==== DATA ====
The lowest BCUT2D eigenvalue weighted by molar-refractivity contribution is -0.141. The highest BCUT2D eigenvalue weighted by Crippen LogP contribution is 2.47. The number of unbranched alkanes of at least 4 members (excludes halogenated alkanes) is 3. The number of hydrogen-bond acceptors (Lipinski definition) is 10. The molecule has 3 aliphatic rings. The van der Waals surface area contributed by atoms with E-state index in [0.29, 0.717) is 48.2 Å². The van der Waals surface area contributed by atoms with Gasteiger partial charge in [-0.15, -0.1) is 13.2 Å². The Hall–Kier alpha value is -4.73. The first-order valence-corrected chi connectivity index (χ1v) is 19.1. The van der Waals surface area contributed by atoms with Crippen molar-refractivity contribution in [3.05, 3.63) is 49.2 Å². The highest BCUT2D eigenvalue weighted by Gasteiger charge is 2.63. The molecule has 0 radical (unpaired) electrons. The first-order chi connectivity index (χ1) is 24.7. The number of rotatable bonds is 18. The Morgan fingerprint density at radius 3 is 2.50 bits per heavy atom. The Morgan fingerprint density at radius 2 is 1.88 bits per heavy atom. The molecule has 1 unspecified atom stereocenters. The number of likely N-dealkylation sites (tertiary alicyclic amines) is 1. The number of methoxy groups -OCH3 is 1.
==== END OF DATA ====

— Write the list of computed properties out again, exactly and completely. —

The lowest BCUT2D eigenvalue weighted by molar-refractivity contribution is -0.141. The highest BCUT2D eigenvalue weighted by Crippen LogP contribution is 2.47. The number of unbranched alkanes of at least 4 members (excludes halogenated alkanes) is 3. The number of hydrogen-bond acceptors (Lipinski definition) is 10. The molecule has 3 aliphatic rings. The van der Waals surface area contributed by atoms with E-state index in [0.29, 0.717) is 48.2 Å². The van der Waals surface area contributed by atoms with Gasteiger partial charge in [-0.15, -0.1) is 13.2 Å². The Hall–Kier alpha value is -4.73. The first-order valence-corrected chi connectivity index (χ1v) is 19.1. The van der Waals surface area contributed by atoms with Crippen molar-refractivity contribution in [3.05, 3.63) is 49.2 Å². The highest BCUT2D eigenvalue weighted by Gasteiger charge is 2.63. The molecule has 0 radical (unpaired) electrons. The first-order chi connectivity index (χ1) is 24.7. The number of rotatable bonds is 18. The Morgan fingerprint density at radius 3 is 2.50 bits per heavy atom. The Morgan fingerprint density at radius 2 is 1.88 bits per heavy atom. The molecule has 1 unspecified atom stereocenters. The number of likely N-dealkylation sites (tertiary alicyclic amines) is 1. The number of methoxy groups -OCH3 is 1.